An especially interesting result is drawn from the comparison of the model performance when producing single-lead and multi-lead predictions. The multi-lead fiducial computation suffers \(1.89\%\) and \(4.03\%\) drops in T wave precision and P wave recall, as well as large (up to 15.22 ms of difference) in onset and offset standard deviations. These gaps are partially due to the employed evaluation method, which compares the ground truth to the best predicted fiducial, irrespective of the lead on which it has been produced. This methodology, adapted from5 for comparison with DSP-based methods, is a double-edged sword: while it decouples the performance of the delineation to the specific lead fusion strategy, it also masks the error it would inevitably produce. A second reason for the difference in performance is that the multi-lead scenario has half the samples to learn a representation from an input space that is doubly as large, as two leads are used as input.

A last point raised by the results, the model model performance degradation on higher capacity models, can be explained by the great imbalance between the network’s capacity and the small amount of annotated data. This imbalance makes it more plausible to fall into local minima without stronger regularization techniques. In this sense, this work adds to the growing evidence that prior knowledge imposition, such as the applied regularization strategies (SDo, DA, pre-training) can be more effective than architectural modifications.

Although our network compares positively to other methods in the literature, many can be improved upon. One of the main limitations of this work is the lack of more up-to-date databases, containing a higher variability for a wider array of pathologies. Despite ECG usually being the first information registered of the patient’s cardiac condition, not many large annotated databases for ECG delineation exist. This might partially explain the systematic errors in the T wave in a reduced amount of recordings, where the network predicted rises and falls as independent waves for very long T waves (Fig. 6). With the current database, counting with 105 different represented ECG morphologies, our approach remains a proof of concept. This data scarcity could be alleviated through the application of clever data techniques, such as further semi-supervised on large, unannotated databases30 or through realistic simulation of ECG traces.

Besides the apparent database-related shortcomings, some improvements could be made in the architecture. Temporal dependencies explicitly modeled with RNNs31 or attention-based models32,33. Efficiency-based modifications could also be explored, such as MobileNet34, and model compression35 for deploying the model in CPU-only computers. Finally, domain-specific prior imposition, model pre-training or alternative segmentation loss development would further improve performance. Other DA schemes such as varying the heart rate, isoelectric line, specific wave shapes (e.g. voltage or width of P, QRS or T waves within a beat), DA hyperparameter tuning and composing new beats from components would also help, but the executions were made to keep an assumable computational budget.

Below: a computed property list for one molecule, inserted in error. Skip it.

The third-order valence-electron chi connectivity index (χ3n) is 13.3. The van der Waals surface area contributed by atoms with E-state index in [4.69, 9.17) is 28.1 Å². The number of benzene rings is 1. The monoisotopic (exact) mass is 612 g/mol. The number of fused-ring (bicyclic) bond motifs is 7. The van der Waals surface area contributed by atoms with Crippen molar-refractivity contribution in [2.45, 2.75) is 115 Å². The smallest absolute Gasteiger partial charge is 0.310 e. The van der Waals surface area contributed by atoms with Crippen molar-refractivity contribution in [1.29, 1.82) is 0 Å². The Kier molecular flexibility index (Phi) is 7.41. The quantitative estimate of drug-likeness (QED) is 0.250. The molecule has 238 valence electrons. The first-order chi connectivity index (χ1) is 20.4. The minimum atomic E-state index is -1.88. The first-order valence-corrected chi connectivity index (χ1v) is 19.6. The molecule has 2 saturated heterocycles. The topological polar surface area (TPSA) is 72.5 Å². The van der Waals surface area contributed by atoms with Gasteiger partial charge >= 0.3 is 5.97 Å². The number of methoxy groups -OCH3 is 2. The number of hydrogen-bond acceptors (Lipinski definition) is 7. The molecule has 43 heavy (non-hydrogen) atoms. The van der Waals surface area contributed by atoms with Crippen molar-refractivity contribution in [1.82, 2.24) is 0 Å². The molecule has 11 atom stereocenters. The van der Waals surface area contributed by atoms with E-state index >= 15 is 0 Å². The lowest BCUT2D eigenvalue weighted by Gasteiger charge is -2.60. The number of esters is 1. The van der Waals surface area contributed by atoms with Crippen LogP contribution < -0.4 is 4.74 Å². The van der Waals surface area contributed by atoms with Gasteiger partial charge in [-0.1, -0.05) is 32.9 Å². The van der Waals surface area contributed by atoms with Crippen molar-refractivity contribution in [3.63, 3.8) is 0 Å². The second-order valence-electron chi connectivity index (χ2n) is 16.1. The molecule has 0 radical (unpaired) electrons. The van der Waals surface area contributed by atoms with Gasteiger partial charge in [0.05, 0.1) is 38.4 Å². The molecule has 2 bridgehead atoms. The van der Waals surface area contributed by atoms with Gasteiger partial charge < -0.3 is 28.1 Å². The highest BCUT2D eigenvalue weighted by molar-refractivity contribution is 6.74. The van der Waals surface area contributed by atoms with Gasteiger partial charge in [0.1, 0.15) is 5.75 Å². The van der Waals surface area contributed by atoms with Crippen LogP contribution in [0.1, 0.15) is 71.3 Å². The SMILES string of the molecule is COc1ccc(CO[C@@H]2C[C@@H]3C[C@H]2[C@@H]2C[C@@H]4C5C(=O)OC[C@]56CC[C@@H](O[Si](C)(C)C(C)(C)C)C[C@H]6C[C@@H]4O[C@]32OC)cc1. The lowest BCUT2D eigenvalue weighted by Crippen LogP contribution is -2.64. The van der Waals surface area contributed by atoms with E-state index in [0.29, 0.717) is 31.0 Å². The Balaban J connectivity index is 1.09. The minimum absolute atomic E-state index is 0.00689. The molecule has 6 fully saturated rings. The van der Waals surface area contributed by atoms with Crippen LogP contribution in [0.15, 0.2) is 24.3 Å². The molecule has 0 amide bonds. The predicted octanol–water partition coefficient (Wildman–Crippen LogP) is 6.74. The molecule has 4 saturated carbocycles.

Despite its potential, DL for cardiac signal analysis is not well established in the community1,3. Some influencing factors are the lack of large-scale, quality databases (such as UK BioBank in the imaging community), lack of digital support (many hospitals still print ECGs), lack of per-beat annotated data and high waveform variability due to, among others, pathological conditions, uncertainty in lead positioning, body composition, gender or noisy recordings. This work attempts at helping boost research in the signal-based cardiovascular field by providing measurements over clinical data, facilitating further downstream tasks by augmenting clinical decision-making without providing black-box diagnostic solutions. By bridging the gap between the imaging and the signal communities for cardiovascular diseases, we demonstrate that a DL model, properly trained and with an adequate objective function, can provide good delineation with good generalization. The existing limitations hinder, however, the application of this model into the clinical practice. Besides the need for accessing a larger pool of data, prediction efficiency and model compression constraints must be met for its embedding in clinical systems. Possible directions for expansion would be to apply more extensive semi-supervised pre-training or data augmentation methodologies.